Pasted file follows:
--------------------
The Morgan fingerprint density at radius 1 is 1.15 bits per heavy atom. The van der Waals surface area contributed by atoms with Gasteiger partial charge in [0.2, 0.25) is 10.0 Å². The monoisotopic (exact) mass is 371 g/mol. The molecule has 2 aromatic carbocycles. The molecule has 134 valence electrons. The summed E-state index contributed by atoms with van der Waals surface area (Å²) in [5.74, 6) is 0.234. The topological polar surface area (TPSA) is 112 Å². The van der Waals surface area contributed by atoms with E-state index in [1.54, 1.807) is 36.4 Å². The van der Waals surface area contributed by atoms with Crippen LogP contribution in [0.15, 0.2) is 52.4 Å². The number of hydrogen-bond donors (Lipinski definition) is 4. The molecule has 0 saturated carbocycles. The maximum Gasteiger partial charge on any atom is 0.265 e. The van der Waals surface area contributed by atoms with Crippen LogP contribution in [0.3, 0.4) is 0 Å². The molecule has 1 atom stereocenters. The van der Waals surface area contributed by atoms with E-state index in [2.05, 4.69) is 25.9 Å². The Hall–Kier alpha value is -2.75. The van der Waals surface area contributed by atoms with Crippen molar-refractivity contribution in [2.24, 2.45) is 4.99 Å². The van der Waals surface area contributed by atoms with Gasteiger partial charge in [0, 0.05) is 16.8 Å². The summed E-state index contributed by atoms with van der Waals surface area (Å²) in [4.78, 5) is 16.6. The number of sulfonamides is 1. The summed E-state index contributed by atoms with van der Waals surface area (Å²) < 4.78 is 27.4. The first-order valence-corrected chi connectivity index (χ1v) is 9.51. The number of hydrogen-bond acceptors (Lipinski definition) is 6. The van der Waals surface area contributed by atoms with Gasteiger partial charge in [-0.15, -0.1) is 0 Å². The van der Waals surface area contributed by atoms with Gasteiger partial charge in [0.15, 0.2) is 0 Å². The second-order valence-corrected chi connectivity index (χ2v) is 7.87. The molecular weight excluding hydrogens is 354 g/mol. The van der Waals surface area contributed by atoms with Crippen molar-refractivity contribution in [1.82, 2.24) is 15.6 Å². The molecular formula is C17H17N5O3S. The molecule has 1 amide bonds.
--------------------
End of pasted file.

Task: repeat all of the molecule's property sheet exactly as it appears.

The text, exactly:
The Morgan fingerprint density at radius 1 is 1.15 bits per heavy atom. The van der Waals surface area contributed by atoms with Gasteiger partial charge in [0.2, 0.25) is 10.0 Å². The monoisotopic (exact) mass is 371 g/mol. The molecule has 2 aromatic carbocycles. The molecule has 134 valence electrons. The summed E-state index contributed by atoms with van der Waals surface area (Å²) in [5.74, 6) is 0.234. The topological polar surface area (TPSA) is 112 Å². The van der Waals surface area contributed by atoms with E-state index in [1.54, 1.807) is 36.4 Å². The van der Waals surface area contributed by atoms with Crippen LogP contribution in [0.15, 0.2) is 52.4 Å². The number of hydrogen-bond donors (Lipinski definition) is 4. The molecule has 0 saturated carbocycles. The maximum Gasteiger partial charge on any atom is 0.265 e. The van der Waals surface area contributed by atoms with Crippen LogP contribution in [0.3, 0.4) is 0 Å². The molecule has 1 atom stereocenters. The van der Waals surface area contributed by atoms with E-state index in [2.05, 4.69) is 25.9 Å². The Hall–Kier alpha value is -2.75. The van der Waals surface area contributed by atoms with Crippen molar-refractivity contribution in [2.24, 2.45) is 4.99 Å². The van der Waals surface area contributed by atoms with Gasteiger partial charge in [0, 0.05) is 16.8 Å². The summed E-state index contributed by atoms with van der Waals surface area (Å²) in [4.78, 5) is 16.6. The number of sulfonamides is 1. The summed E-state index contributed by atoms with van der Waals surface area (Å²) < 4.78 is 27.4. The first-order valence-corrected chi connectivity index (χ1v) is 9.51. The number of hydrogen-bond acceptors (Lipinski definition) is 6. The van der Waals surface area contributed by atoms with Gasteiger partial charge in [-0.15, -0.1) is 0 Å². The van der Waals surface area contributed by atoms with Gasteiger partial charge in [0.15, 0.2) is 0 Å². The second-order valence-corrected chi connectivity index (χ2v) is 7.87. The molecular weight excluding hydrogens is 354 g/mol. The van der Waals surface area contributed by atoms with Crippen molar-refractivity contribution in [1.82, 2.24) is 15.6 Å². The molecular formula is C17H17N5O3S. The molecule has 1 amide bonds.